A draft law on net neutrality passed an European Parliament committee Tuesday 30 to 12, with 14 members abstaining. Although the draft law purports to protect net neutrality, it contains vague language that would allow ISPs to charge websites more for higher quality of service, provided it does not degrade other online services. […]
The advocacy organization La Quadrature du Net has called the provisions above [in the regulation] “major loopholes.”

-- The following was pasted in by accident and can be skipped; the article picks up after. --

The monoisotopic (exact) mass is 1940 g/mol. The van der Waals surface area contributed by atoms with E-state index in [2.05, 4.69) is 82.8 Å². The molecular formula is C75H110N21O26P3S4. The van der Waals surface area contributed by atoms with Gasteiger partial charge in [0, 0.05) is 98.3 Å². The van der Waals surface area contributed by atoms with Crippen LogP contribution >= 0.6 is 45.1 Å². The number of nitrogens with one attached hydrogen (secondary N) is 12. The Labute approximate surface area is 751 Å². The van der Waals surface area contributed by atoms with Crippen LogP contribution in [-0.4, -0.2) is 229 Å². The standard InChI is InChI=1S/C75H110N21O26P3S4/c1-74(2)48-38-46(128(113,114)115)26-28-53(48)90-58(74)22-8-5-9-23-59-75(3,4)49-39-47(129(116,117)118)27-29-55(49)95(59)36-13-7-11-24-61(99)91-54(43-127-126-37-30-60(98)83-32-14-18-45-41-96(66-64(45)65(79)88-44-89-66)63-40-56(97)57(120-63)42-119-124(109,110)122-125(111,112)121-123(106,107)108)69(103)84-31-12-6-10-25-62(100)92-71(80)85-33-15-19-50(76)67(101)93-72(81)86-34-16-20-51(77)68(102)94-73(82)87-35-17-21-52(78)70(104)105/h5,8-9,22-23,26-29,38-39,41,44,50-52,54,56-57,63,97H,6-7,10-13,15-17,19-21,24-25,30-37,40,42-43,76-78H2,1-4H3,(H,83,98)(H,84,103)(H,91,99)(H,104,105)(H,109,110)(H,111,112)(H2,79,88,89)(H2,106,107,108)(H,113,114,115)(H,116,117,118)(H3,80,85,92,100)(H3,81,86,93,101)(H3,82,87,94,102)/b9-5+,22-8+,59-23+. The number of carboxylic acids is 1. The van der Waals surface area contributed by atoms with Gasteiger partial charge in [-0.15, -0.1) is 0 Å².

La Quadrature du Net co-founder, Félix Tréguer said:
What is at stake in this regulation is no less than the fate of the Internet commons. Are we going to let big telecom operators and Internet giants dictate the terms of the digital economy or will lawmakers adopt strong binding principles making sure that the Internet remains a decentralized platform for freedom of communication and innovation, where citizens and new entrants can challenge entrenched players? This is the crucial question that will soon be addressed through the upcoming plenary vote, and one that citizens should ask to their elected representative in Brussels ahead of the upcoming EU elections.